Spotify's 'Only You' celebrates and (profits off) your unique music taste.

With music, films, series and television on demand, it is hard to remember a time where you had to sit in front of your television at a specific time and tell everyone else in the house to shush, so you wouldn’t miss a single second of your favorite soap series. Real fans would even stand outside in a stranger’s garden, watching their favorite show through the window because they were too late to get home and sit in front of their television before the show started. Those were the days, right?

According to journalist Corinne van der Velden, we moved from this shared pop culture where we all watched and listened to the same media to a fragmented pop culture. Of course, there are still collective hypes and trends, like watching films and series via popular, contemporary streaming platforms. But like Van der Velden mentions, we don’t all watch the same films and series anymore: in this fragmented pop culture, we’ve simply got lots and lots of media content to choose from. The deluge of possibilities can create chaos: instead of choosing a CD from your small, personal collection, you now have access to over 70 million songs, 2.2 million podcasts, and 4 billion playlists on Spotify. Although we might depend on our friend’s tastes, film reviews, or influencers’ opinions to decide what kinds of media we want to consume, we still find ourselves in a pool of possibilities.

If it wasn’t for algorithms, though. All sorts of platforms are offering personalized content nowadays. Think of the ‘For You’ page on TikTok, which only shows you videos you like as the algorithm learns from every action its users take within the app. Spotify recently announced a new personalized feature with a similar name: ‘Only You’. This feature compares all the songs and artists you have saved, notes which ones are the most different from one another, and which combinations set you apart from other users. Spotify claims it’s done this by analyzing every user’s music tastes and picking out the songs or artists that you listen to together, but no one else does. You’ll also get a faux astrology reading and a page where you can find special playlists made just for you.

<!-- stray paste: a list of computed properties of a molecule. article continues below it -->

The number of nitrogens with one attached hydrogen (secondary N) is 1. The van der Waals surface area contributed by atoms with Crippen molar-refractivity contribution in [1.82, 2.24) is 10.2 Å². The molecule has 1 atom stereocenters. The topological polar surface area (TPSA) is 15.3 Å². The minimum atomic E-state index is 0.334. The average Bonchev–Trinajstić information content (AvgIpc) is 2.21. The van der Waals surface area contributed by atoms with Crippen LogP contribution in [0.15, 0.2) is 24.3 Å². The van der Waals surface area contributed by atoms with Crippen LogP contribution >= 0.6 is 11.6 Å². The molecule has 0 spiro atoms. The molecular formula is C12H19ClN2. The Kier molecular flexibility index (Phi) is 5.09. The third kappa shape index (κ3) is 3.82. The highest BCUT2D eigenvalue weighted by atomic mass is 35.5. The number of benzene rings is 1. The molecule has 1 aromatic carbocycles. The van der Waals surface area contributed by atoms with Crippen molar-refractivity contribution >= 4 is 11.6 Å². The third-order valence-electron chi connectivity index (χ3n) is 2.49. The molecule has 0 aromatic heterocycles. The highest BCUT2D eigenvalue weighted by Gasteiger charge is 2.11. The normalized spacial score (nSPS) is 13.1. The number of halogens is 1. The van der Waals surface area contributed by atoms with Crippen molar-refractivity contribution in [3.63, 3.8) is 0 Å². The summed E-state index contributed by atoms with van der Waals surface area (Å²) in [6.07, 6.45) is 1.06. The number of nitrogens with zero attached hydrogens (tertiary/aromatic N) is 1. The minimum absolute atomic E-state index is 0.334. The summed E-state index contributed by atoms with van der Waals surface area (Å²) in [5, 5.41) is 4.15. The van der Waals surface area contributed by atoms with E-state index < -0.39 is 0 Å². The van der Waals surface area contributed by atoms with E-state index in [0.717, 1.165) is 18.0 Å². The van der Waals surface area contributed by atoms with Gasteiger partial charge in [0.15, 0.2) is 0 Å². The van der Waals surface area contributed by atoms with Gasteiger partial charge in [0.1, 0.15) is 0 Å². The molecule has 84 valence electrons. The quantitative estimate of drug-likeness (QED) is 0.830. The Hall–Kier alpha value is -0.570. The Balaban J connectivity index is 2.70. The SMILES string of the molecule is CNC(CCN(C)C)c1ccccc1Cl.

These personalized features are thus made possible by algorithms and by analyzing user’s data. Before the Internet and big data were created, our behavior remained analogue, and no trace was digitally archived. However, the ubiquitous role of new technologies has led to the transformation of every aspect of our behavior into information, taking us to become sets of data ourselves.

What will happen now with the constant data handover that is being determined more and more by artificial intelligence and algorithms? Stay up to date with IMPAKT’S web-project We Are Data to find out more about the complexities of dealing with data. 


Website by HOAX Amsterdam